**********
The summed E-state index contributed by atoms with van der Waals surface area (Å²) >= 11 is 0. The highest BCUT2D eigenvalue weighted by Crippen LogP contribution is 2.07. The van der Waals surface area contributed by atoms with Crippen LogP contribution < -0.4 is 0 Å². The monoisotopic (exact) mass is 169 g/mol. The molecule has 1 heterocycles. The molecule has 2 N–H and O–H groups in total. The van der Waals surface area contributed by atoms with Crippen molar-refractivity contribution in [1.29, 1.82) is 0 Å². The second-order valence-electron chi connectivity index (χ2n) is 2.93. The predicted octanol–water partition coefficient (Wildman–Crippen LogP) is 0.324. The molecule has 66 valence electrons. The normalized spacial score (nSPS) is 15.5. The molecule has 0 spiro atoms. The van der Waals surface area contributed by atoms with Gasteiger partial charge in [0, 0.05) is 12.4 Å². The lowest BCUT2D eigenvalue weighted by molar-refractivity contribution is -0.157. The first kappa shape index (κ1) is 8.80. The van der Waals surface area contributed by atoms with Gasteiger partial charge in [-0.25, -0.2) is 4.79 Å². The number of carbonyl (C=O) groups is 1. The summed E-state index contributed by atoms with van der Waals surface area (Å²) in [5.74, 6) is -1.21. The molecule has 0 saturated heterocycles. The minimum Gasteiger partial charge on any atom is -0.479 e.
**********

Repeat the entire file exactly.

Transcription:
The summed E-state index contributed by atoms with van der Waals surface area (Å²) >= 11 is 0. The highest BCUT2D eigenvalue weighted by Crippen LogP contribution is 2.07. The van der Waals surface area contributed by atoms with Crippen LogP contribution < -0.4 is 0 Å². The monoisotopic (exact) mass is 169 g/mol. The molecule has 1 heterocycles. The molecule has 2 N–H and O–H groups in total. The van der Waals surface area contributed by atoms with Crippen molar-refractivity contribution in [1.29, 1.82) is 0 Å². The second-order valence-electron chi connectivity index (χ2n) is 2.93. The predicted octanol–water partition coefficient (Wildman–Crippen LogP) is 0.324. The molecule has 66 valence electrons. The normalized spacial score (nSPS) is 15.5. The molecule has 0 spiro atoms. The van der Waals surface area contributed by atoms with Gasteiger partial charge in [0, 0.05) is 12.4 Å². The lowest BCUT2D eigenvalue weighted by molar-refractivity contribution is -0.157. The first kappa shape index (κ1) is 8.80. The van der Waals surface area contributed by atoms with Gasteiger partial charge in [-0.25, -0.2) is 4.79 Å². The number of carbonyl (C=O) groups is 1. The summed E-state index contributed by atoms with van der Waals surface area (Å²) in [5.74, 6) is -1.21. The molecule has 0 saturated heterocycles. The minimum Gasteiger partial charge on any atom is -0.479 e.